The first place California residents should look for a college savings plan is the state's own 529.
California revamped its ScholarShare program last month, bringing in a new company to oversee it, overhauling the investment options and lowering the fees.
Here's a look at the pros and cons of the ScholarShare plan for California residents.
Q: What are the basics of the ScholarShare 529?
A: The program offers 19 investment "portfolios," including age-based accounts and multi-fund options based on how much risk parents are willing to take in pursuit of outsized returns. The fees range from 0.18% to 0.62%. The plan is managed by TIAA-CREF, a large New York investment firm, which replaced Fidelity Investments in November.
Q: How does California's 529 compare with those of other states?
A: California's plan gets generally high marks from experts, who say it has reasonable fees and solid investment options. Fund-rating firm Morningstar Inc. ranks it "above average."
Still, six states got higher grades from Morningstar, including a Vanguard-run plan in Nevada and two plans offered by T. Rowe Price. The rankings can be found by searching the Internet for "Morningstar 529." California's plan is "not the industry's best, but it's very good," Morningstar analyst Laura Lutton said.
Q: So should I use California's plan?
A: That depends, in part because there is neither a tax incentive to use it, nor a tax hit for using another state's plan.
Unlike most other states, California does not offer an upfront tax deduction for 529 contributions. It's one of only six states with a state income tax that do not give a tax benefit for putting money in a 529, according to Financial Research Corp. And California does not tax the investment gains of families who use other states' 529 plans, said Joe DeAnda, a spokesman for the California treasurer's office, which oversees ScholarShare.
Still, there's no tax incentive for California residents to go elsewhere, DeAnda said.
"If you live here, you're not going to get a state tax deduction by going to any other state's plan, so then you come back to the other elements of the plan and we feel we're hard to beat there," DeAnda said.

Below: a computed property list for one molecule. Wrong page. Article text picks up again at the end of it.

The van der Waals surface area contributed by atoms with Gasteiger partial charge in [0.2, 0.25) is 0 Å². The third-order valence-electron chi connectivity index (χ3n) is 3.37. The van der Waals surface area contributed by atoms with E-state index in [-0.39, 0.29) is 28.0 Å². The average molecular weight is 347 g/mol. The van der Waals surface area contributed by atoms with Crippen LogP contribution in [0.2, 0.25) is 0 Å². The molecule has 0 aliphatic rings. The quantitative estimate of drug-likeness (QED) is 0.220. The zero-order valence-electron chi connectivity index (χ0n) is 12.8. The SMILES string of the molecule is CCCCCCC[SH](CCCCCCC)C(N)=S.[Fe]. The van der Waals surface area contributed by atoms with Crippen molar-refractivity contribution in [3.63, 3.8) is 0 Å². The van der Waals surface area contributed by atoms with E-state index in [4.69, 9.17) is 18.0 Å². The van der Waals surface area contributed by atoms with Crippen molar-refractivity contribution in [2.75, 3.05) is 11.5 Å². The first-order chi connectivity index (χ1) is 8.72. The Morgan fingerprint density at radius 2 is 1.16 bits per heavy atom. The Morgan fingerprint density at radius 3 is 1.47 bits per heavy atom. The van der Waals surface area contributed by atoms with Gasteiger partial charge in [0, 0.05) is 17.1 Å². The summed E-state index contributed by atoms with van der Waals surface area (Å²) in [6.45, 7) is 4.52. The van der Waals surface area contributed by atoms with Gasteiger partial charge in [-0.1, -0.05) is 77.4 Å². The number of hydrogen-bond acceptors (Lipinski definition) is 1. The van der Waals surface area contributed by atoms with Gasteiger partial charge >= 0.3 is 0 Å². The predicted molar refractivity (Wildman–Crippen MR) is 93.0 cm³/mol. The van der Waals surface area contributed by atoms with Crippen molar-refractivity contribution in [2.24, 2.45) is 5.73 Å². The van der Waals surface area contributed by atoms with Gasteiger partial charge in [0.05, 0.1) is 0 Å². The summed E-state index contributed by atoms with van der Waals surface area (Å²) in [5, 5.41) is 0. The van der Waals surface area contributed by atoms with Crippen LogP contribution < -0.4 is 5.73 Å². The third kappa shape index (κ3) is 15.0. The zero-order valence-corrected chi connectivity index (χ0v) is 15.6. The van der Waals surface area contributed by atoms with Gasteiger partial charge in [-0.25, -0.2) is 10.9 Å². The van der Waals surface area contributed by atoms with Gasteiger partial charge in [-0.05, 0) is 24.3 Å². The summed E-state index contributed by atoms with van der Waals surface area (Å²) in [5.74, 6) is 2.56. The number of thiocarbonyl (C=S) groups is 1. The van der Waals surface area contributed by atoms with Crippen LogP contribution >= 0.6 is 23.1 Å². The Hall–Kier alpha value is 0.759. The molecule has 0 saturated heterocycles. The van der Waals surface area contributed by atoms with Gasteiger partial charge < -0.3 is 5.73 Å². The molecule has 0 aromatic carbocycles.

Q: Is it worth it for existing ScholarShare investors to switch to a competing 529 plan?
A: Probably not, said Morningstar's Lutton.
"You're getting a better plan under TIAA-CREF than you got under Fidelity, so it certainly makes sense to stay put," she said.
Q: What else should I know about California's 529?
A: For parents using age-based funds, pay close attention to how much is invested in stocks.
There is disagreement in the 529 industry about whether the plans should have any money in stocks as students near college age. Some experts say all the money should be in safe investments.
Others argue that some portion should remain in equities to help families keep up with rising college costs over four (or more) years.
The ScholarShare plan tilts toward the latter. For a 17-year-old student, for example, the passively managed age-based account would keep almost 19% of the portfolio in stocks.
"We feel like the objective of these plans is to get a return that is at least equivalent to the cost of attending college," said Doug Chittenden, head of TIAA-CREF's 529 business. "To get there you have to have a fairly aggressive investment strategy."
There's plenty of logic in that thinking. But parents should consider switching to the guaranteed Principle Plus Interest portfolio if they want complete safety of principle.